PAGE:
By | Adrian Granzella Larssen | www.themuse.com
When I started my first job, I was the youngest person in my organization. No, really. Although I could legally drink (barely), every single one of my 300-or-so coworkers was older and more experienced than I was.
I felt like the lone kid at the adults’ table—and worse, I probably acted like it. (Exhibit A: My email signature was hot pink and in Lucida Calligraphy font.) But looking back, I shouldn’t have let it affect me so much.
Here’s what I know now: It doesn’t matter how much experience (or gray hair) you have compared to everyone else. You were hired to do a job and work with the people around you. The more you can position yourself as an equal, the more you’ll be treated like one. While you shouldn’t go to the other end of the spectrum and act like you’re more important or experienced than the rest of your team, you should never feel afraid to present yourself confidently as a peer. (Oh, and this is true whether you’re in your first job or joining the ranks of upper management.)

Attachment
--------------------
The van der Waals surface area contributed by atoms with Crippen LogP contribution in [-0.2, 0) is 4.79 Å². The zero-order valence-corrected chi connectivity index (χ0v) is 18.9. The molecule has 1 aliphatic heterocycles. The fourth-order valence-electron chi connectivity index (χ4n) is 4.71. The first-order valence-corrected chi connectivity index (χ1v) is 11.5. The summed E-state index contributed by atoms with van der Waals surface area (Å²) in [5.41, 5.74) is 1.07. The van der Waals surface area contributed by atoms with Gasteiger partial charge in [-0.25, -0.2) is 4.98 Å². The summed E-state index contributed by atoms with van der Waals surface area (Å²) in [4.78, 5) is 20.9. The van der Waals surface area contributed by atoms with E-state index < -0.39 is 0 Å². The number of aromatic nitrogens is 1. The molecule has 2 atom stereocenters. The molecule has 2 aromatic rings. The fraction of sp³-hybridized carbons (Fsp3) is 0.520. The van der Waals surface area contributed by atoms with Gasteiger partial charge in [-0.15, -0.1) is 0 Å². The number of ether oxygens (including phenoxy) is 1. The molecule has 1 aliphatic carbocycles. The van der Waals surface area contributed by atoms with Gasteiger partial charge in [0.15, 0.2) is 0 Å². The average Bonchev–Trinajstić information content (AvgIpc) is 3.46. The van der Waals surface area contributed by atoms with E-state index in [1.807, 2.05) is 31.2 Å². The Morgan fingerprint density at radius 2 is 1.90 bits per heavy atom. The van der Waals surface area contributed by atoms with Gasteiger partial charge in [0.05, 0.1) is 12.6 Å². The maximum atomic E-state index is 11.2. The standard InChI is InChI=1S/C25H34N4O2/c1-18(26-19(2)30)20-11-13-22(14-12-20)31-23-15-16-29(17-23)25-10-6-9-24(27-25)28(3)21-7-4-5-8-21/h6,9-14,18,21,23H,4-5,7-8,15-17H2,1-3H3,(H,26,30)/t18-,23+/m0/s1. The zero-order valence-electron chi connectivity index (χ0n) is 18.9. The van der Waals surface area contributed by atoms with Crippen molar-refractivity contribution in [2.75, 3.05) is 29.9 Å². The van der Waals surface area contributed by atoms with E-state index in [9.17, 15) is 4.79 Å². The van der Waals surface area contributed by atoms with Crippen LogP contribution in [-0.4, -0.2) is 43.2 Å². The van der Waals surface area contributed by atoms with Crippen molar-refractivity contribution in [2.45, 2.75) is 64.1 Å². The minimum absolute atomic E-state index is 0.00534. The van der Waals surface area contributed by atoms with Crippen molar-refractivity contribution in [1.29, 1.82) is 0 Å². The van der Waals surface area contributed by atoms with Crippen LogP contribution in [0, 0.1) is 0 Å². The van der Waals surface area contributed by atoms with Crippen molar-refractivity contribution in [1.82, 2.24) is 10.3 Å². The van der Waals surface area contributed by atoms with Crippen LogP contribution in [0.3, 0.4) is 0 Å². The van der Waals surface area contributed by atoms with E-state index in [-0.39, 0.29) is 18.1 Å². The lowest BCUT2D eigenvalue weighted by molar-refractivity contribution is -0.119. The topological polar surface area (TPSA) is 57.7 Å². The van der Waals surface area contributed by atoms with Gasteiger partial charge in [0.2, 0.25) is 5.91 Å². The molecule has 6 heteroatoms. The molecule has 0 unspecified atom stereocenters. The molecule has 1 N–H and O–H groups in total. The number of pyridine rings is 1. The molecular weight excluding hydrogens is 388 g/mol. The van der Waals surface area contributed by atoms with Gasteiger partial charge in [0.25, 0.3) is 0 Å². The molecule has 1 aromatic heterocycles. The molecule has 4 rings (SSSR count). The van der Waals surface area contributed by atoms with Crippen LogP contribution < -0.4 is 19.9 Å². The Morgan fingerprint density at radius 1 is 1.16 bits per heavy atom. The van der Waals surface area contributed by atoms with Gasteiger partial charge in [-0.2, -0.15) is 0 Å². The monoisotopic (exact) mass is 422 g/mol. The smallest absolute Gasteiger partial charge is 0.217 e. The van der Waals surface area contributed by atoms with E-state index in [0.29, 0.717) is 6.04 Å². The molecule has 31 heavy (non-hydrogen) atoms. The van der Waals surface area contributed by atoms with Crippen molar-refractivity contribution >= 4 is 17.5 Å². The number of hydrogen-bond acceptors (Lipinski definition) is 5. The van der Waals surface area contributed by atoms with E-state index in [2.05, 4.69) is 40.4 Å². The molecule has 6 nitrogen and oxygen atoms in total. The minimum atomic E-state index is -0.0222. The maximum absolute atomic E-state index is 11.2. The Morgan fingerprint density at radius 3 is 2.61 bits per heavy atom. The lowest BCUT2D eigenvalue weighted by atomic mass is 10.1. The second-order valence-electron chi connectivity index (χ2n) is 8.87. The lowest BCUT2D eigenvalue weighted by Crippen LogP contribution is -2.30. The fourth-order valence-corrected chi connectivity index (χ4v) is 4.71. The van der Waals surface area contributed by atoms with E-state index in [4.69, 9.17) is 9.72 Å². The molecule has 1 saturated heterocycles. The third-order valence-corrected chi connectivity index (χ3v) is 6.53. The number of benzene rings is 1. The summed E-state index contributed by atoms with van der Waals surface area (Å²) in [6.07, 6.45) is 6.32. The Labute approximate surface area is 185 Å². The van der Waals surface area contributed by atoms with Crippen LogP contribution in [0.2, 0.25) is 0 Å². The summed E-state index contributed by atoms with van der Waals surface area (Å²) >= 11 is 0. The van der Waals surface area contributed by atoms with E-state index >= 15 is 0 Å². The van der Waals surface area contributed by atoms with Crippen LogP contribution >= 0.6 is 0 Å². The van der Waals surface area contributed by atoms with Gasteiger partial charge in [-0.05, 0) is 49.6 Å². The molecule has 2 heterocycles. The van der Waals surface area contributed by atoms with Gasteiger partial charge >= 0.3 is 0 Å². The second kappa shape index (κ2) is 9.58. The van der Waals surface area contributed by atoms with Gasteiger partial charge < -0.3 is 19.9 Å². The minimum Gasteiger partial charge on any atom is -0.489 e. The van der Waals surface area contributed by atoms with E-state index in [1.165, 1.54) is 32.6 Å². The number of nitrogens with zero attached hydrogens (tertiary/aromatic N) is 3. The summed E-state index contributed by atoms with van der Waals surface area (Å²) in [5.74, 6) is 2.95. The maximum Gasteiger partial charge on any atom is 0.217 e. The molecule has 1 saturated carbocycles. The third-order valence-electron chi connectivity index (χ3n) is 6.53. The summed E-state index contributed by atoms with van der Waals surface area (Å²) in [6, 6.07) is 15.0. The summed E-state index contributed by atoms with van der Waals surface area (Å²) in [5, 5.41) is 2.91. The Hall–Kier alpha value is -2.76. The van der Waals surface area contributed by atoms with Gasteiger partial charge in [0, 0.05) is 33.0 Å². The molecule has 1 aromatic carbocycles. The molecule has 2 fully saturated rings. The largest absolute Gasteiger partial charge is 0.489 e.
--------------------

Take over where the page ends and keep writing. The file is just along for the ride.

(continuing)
How do you do that? Here are a few commonly used words and phrases to avoid—they instantly make you sound inexperienced—plus what to say instead to come across as the capable, competent professional you are.
You certainly don’t need to have all the answers all the time. None of us do. But answering your coworkers’ questions with, “I don’t know,” and a blank stare can make you look like you’re not up to the job.
Alternatives to saying, “I don’t know.”
According to Muse writer Sara McCord, you have a few choices depending on the situation. You could try:
- Offering up what you do know—for example, “Well, I can tell you that the report went to the printer on Friday.”
- Saying that you’re interested in the same info they are—for example, “That’s exactly the question I’m looking to answer.”
- Bringing in someone who likely knows what they need—for example, “Let’s loop Devante in to confirm.”